The Oswego River, located in Central New York in Oswego County, is formed by the joining of the Oneida River and the Seneca River. The Oswego River is approximately 23 miles long from it's beginning at Three Rivers to the City of Oswego where it empties into Lake Ontario. The Oswego River provides a route from the Erie Canal to Lake Ontario and there are 8 locks and 6 dams on the river. The Oswego River offers a year round diverse fishery from Chinook salmon in the fall to smallmouth bass in the summer.
There is a new Mandatory Personal Flotation Device (PFD) zone on the Oswego River below the Varick Dam. For more information view the Oswego County Tourism web site under links leaving the DEC.
There are no official NYS boat launch sites along the river. But boat access is good with town and city maintained launch sites as well as private marinas along the river. A few of these launch sites are listed below:
Black Creek Bridge- Route 481. East side of river.
City of Fulton - Town park east side of river, Route 481. Hard surface ramp.
Linear Park - City of Oswego. Shore access to west side of river. Wheelchair accessible.
Wrights Landing - West Lake Street City of Oswego. Hard surface ramp. Fee.
General Fishing Information
John Rudisill, Danbury CT., with a 35 pound 1 ounce
Chinook-coho salmon hybrid. Caught aboard the
Bandito III with Captain Tony Buffa.
Gamefish include walleye, northern pike, smallmouth and largemouth bass, Chinook and coho salmon, rainbow trout (steelhead) and brown trout. Panfish include yellow perch, bluegill, pumpkinseed sunfish, white perch, black crappie and bullhead. Carp, freshwater drum (sheephead) and channel catfish can also be found in the river. The main forage fish below Varick Street dam are alewives and round goby. Above the dam gizzard shad are the main forage fish.
In the spring, steelhead can be caught on egg sacs, egg imitating plastics, worms, flies, and plugs. Brown trout concentrate at the mouth of the river in early spring and can be caught by trolling stickbaits or casting with spoons. Walleye fishing after dark during May and June can be incredible, with 8-10 pound fish being common. Fishing from shore along Linear Park produces some nice fish for fishermen jigging with bucktail jigs, bottom bouncing bait rigs, or casting large stickbaits. Trolling in the river with big #18 Rapalas is another popular method of catching big walleyes. Catfish and sheepshead can be caught on baits like worms, cut-bait, or dead minnows. Yellow perch and bluegills, commonly found around the Marine Museum and Wrights Landing, can be caught on small minnows and spikes.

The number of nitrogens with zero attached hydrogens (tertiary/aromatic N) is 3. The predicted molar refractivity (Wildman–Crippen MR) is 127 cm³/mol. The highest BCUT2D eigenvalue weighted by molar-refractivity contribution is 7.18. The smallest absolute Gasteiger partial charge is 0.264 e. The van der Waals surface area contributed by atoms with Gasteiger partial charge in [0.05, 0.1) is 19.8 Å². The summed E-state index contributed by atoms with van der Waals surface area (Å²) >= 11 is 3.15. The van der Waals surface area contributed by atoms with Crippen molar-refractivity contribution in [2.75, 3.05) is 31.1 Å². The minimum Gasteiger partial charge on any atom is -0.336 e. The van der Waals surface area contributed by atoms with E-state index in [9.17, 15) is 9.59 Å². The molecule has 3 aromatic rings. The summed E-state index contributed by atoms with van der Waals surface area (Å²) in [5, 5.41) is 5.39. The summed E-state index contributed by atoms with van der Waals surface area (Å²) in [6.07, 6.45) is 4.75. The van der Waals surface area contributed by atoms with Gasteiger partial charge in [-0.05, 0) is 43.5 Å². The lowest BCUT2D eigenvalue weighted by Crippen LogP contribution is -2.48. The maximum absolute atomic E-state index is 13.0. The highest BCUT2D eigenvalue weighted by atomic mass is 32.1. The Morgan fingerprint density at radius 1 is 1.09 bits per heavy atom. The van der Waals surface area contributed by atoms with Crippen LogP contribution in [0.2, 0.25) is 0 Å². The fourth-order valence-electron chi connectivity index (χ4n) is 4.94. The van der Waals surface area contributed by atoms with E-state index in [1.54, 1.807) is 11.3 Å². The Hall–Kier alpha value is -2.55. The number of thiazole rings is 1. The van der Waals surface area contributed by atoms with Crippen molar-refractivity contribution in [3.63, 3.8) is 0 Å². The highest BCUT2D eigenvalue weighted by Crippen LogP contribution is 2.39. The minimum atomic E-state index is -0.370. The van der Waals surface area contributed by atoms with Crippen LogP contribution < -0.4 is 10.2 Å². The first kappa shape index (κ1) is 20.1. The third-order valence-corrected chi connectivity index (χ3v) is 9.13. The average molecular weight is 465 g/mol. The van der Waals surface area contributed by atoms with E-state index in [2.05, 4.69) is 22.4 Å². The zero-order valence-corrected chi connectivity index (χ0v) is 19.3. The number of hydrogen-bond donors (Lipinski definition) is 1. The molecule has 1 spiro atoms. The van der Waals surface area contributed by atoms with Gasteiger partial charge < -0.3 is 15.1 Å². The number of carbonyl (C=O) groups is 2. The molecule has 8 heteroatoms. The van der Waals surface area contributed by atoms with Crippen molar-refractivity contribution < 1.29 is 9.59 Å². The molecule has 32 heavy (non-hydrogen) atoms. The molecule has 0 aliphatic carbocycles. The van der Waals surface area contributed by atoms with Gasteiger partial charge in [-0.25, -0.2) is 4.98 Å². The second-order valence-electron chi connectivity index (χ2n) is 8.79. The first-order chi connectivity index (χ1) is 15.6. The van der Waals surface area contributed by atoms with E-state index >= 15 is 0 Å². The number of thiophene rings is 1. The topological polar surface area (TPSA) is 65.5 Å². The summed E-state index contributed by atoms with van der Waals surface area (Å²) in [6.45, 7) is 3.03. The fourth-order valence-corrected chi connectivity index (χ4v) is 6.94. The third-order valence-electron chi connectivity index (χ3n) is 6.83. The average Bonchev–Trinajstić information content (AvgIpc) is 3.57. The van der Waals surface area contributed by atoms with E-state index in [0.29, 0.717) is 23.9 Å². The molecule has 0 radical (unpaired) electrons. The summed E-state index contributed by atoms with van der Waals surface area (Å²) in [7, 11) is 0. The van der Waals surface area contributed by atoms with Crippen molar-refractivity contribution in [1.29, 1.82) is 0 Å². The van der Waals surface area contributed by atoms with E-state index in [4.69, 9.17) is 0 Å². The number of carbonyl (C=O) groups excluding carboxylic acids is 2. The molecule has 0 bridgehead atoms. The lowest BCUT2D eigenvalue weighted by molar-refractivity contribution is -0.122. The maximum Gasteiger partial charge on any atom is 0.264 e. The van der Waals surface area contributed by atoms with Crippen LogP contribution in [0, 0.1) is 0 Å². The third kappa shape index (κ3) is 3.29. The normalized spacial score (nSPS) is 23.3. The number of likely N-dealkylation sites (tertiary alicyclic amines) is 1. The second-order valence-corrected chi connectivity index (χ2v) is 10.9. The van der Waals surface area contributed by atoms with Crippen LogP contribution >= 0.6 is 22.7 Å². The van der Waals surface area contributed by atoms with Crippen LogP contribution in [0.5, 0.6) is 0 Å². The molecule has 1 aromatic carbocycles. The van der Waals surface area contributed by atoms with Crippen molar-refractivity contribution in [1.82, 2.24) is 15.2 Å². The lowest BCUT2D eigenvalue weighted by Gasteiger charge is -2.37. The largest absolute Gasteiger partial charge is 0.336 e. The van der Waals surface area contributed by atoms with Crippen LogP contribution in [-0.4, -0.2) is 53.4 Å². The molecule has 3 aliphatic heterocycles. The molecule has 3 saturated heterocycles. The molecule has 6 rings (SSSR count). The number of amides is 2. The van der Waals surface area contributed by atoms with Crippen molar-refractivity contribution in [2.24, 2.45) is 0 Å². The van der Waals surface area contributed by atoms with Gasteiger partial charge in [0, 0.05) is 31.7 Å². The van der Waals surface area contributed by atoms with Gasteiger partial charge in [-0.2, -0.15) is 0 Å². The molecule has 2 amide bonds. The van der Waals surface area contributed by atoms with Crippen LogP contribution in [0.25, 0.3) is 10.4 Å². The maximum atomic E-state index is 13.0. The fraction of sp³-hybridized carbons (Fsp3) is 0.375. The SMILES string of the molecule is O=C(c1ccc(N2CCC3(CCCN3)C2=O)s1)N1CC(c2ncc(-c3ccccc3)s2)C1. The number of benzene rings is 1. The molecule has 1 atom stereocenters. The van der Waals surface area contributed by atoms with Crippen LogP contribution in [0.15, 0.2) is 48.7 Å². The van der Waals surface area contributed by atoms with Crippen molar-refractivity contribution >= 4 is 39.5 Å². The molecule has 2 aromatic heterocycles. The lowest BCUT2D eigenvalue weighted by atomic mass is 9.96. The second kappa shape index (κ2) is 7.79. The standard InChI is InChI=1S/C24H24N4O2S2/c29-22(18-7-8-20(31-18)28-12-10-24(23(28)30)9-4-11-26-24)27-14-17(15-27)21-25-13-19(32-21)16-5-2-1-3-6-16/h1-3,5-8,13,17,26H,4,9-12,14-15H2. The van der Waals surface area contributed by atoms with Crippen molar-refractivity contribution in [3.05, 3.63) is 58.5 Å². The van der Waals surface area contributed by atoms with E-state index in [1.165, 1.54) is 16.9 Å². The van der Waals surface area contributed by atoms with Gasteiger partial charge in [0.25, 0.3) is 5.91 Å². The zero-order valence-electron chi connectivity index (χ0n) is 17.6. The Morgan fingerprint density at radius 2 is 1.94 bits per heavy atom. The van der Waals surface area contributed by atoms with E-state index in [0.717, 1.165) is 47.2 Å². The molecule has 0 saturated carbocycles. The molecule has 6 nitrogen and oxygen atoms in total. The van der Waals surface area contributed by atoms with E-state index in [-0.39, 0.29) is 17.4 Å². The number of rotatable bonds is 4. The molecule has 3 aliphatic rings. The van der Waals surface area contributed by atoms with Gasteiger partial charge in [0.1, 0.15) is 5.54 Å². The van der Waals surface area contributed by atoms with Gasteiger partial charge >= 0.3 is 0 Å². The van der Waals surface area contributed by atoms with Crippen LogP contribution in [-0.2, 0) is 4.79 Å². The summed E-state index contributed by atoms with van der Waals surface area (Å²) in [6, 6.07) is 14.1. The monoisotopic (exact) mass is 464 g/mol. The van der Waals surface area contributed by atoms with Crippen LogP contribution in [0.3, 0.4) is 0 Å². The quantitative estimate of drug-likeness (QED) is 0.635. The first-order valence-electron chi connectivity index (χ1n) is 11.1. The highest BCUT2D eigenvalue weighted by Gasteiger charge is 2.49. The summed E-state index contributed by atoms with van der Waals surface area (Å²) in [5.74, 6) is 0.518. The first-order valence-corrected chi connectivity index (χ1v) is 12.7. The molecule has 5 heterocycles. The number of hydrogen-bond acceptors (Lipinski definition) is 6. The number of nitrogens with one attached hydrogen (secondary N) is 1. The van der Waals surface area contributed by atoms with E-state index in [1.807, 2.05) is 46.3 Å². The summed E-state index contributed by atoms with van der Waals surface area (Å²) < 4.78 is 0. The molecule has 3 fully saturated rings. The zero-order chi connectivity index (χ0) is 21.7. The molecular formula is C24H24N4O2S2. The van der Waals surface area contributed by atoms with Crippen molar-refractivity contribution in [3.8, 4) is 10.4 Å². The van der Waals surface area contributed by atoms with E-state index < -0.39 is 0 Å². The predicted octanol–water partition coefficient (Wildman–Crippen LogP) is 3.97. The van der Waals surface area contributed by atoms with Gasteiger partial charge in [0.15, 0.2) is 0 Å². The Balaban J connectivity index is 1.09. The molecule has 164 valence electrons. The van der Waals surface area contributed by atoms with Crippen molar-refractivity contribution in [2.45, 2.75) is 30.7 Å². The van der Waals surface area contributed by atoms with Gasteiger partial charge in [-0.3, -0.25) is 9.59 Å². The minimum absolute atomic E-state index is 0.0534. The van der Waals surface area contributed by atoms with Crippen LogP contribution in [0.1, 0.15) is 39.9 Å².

During the summer months, smallmouth and largemouth bass can be caught throughout the river. Fishing below dams and around shoreline structure is productive for bass. They can be caught on artificial lures such as spinnerbaits, crankbaits, topwaters, and plastic baits. Good live baits include worms, crayfish and minnows.
During the fall, large schools of trophy Chinook salmon begin staging at the river mouth and can be caught trolling with J-plugs, flies and flashers, and cut-bait. As the water cools, salmon begin to enter the river and make their way to the impassible Varick Street dam. Fishing with egg sacs, skein, egg imitating plastics, and plugs works well for salmon. Steelhead and brown trout begin to enter the river shortly after the salmon. Both brown trout and steelhead can be caught on egg sacs and egg imitating flies and plastics. Some steelhead will remain in the river over the winter. Try bottom bouncing egg sacs in the deeper holes or slack water areas for these hold over fish. Fishing during mid day after a few days of mild weather can often produce more action during the cold winter months.
For current fishing information visit the weekly Central New York Fishing Hotline or by calling 607-753-1551.
The Oswego River is stocked annually with 140,000 Chinook salmon and 20,000 rainbow trout (steelhead). A large percentage of these fish are pen stocked. Pen stocking is a cooperative effort between the NYSDEC and area sportsman groups. Pen stocking allows recently stocked fish a chance to acclimate to their new surroundings and offers some protection from predators. Fish and feed are provided from the NYSDEC Salmon River Fish Hatchery while the Oswego County Sportsmen Federation builds and maintains the pens, then feeds and takes care of the fish for approximately 3 weeks. The fish are subsequently released into the Oswego River. This pen stocking program has been very successful.
Lake Ontario Regulations apply from Varick Street dam to Lake Ontario. Statewide Regulations apply from the Varick Street dam upstream.